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concussion AND Vestibular Rehabilitation

Vestibular rehabilitation is defined as the treatment of dizziness related problems that arise from the inner ear, using exercises meant to improve balance and reduce dizziness related problems. The associated problems of vestibular problems can include dizziness, imbalance, nausea, lightheadedness, disequilibrium, visual disturbance, and vertigo. The exercises for vestibular rehabilitation will promote health, wellness, optimal function, and quality of life for individuals with balance and vestibular disorders through habituation, gaze stabilization, and balance training.

A concussion is a type of traumatic brain injury—or TBI—caused by a bump, blow, or jolt to the head or by a hit to the body that causes the head and brain to move rapidly back and forth. This sudden movement can cause the brain to bounce around or twist in the skull, creating chemical changes in the brain and sometimes stretching and damaging brain cells. Medical providers may describe a concussion as a “mild” brain injury because concussions are usually not life-threatening. Even so, the effects of a concussion can be serious. If you experience dizziness or neck pain with your concussion symptoms, you should be evaluated by a specially trained physical therapist WITHIN 3 DAYS.



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What you can expect:

  • Comprehensive evaluation
  • Assessment of balance, dizziness, strength, safety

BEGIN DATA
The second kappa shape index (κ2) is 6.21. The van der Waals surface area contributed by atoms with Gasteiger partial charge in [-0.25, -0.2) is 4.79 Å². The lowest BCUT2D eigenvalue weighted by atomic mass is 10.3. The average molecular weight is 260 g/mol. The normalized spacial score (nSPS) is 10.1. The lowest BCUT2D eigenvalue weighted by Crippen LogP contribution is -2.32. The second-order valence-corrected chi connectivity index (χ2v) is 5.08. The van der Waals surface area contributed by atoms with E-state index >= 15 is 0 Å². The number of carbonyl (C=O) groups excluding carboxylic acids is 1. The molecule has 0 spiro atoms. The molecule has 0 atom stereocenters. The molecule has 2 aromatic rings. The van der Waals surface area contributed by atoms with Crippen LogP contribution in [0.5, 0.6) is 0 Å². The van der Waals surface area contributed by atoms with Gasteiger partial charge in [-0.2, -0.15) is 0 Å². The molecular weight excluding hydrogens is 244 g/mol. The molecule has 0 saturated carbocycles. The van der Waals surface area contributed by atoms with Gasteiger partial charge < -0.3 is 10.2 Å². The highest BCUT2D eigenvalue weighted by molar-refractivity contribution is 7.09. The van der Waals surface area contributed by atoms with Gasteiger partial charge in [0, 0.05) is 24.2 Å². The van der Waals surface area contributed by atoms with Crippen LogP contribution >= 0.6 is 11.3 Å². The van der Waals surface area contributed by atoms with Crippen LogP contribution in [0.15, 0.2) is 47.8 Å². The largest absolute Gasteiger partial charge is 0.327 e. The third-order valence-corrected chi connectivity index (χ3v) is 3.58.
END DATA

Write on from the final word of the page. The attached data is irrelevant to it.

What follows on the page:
• Development of a challenging and tailored exercise program
  • Balance exercises
  • Gaze stabilization exercises
  • Repositioning maneuvers
  • Motion sensitivity exercises
  • Safe return to learn and return to play progressions
  • Goal is to assist patients in feeling more safe and balanced through their everyday lives


    Vestibular and concussion rehabilitation is available only at our Morgan Hill location.
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Types of diagnoses that are appropriate for vestibular rehabilitation include, but are not limited to:

  • Benign paroxysmal positional vertigo (BPPV)
  • Head injury/traumatic brain injury
  • Labyrinthitis
  • Vestibular neuritis
  • Meniere’s disease
  • Concussion
  • Acoustic neuroma
  • Cerebellar disorders
  • Balance disorders in the aging population

Vertigo and dizziness are one of the most common problems in adults. According to the National Institutes of Health, about 40% of people in the United States experience feeling dizzy at least once during their lifetime. The Archives of Internal Medicine reported that from 2001 to 2004, 35.4% of US adults aged 40 years and older (69 million Americans) had a vestibular dysfunction, and dizziness interferes with the everyday activities of 30% of persons over age 70 so severe that it constitutes consulting a physician or therapist.

Symptoms due to vestibular disorders can diminish the quality of life and impact all aspects of daily living. They also contribute to emotional problems such as anxiety and depression. Additionally, one of the consequences of having a vestibular disorder is that symptoms frequently cause people to adopt a more sedentary lifestyle in order to avoid bringing on, or worsening, dizziness and imbalance. As a result, decreased muscle strength and flexibility, increased joint stiffness, and reduced stamina can occur. Vestibular rehabilitation can address not only the primary cause of dizziness but also the secondary effects of symptoms to improve quality of life and functional mobility.

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